People have been trying to prove the twin prime conjecture throughout history, and it looks like we're getting closer
We all know what prime numbers are – they are numbers that are divisible only by themselves and by the number one. Here are a few primes: 1, 2, 3, 5, 7, 11, 13, 17, 19 and so on. For small numbers, it is easy to check whether they are prime numbers and to get a handle on their properties. But it is not so easy when they are really large. From experience, people develop beliefs or “conjectures” about the properties of large primes.
One thing that people observe is that while prime numbers occur frequently in a series when they have small values, they appear to get spaced out further and further as we go to very large numbers. So do they ultimately disappear at some point?
This is where a famous conjecture called the twin prime conjecture comes in.
This conjecture was first documented by Alphonse de Polignac in 1849 – that’s 165 years ago. The belief is that there are pairs of primes separated only by 2 units (i.e. n, n+2: for example 3 and 5 or 17 and 19) and that there are infinitely many of them. Now, this is a conjecture – which means it is a statement which has not been strictly proved using existing mathematical theorems. People trying to solve it on and off throughout history, but it has eluded people for years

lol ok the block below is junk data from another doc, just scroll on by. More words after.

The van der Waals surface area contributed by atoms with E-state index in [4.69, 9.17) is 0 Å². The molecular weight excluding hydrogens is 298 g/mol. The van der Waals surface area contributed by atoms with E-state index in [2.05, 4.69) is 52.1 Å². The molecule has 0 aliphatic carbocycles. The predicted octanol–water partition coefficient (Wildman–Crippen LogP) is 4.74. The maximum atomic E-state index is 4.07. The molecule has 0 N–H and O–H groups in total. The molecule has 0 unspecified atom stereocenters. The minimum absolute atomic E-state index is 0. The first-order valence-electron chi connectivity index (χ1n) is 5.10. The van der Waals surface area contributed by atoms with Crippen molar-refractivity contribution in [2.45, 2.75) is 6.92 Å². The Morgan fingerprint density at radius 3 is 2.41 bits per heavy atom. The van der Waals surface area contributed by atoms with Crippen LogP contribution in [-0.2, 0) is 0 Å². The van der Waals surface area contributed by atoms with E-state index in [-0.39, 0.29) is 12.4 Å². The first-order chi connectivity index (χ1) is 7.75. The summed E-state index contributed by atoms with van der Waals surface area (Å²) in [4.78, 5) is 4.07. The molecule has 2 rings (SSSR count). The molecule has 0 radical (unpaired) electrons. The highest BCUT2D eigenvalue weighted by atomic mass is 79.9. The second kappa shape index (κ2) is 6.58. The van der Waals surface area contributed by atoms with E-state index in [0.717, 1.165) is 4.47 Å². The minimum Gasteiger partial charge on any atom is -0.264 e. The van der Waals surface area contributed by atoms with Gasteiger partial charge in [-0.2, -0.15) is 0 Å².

Then, in April 2013, came along a Chinese mathematician Yitang Zhang, who proved a result which is very close to the twin prime conjecture. He proved that there are infinitely many such pairs of primes and the separation between them is a number that is not more than 70 million. That is, that there are infinitely many pairs of the form (n, n+N), and he had found an upper bound on their separation N. According to him, N cannot be more than 70 million.
Do you think 70 million is too huge a number as compared to 2? But the important thing here was that Yitang Zhang proved that there are infinite pairs of prime numbers that differ only by a finite number.
Since his discovery, there has been rapid progress on Prof. Zhang’s result.
Independently, James Maynard, a post-doctoral fellow and Terence Tao, a Fields medallist, have come up with proofs that the bound is not as high as 70 million, but only 600.
Tao also put his work on a blog – The Polymath Problem 8 – and crowdsourced for a solution. Many mathematicians got into it and due to their joint effort they brought down the gap to a mere 252.
They believe, if you assume a further conjecture (which hasn’t been proved yet) you can bring down the bound to 6 or so…
What about the twin prime conjecture?
But to bring down the gap to two and prove the twin prime conjecture — is that feasible? Mathematicians believe that however will require one more piece of the puzzle to solved — one more discovery or breakthrough is needed to make that final leap.
Still these are exciting times for mathematicians in Number Theory, for what has only been a belief for centuries is now emerging as a proven fact!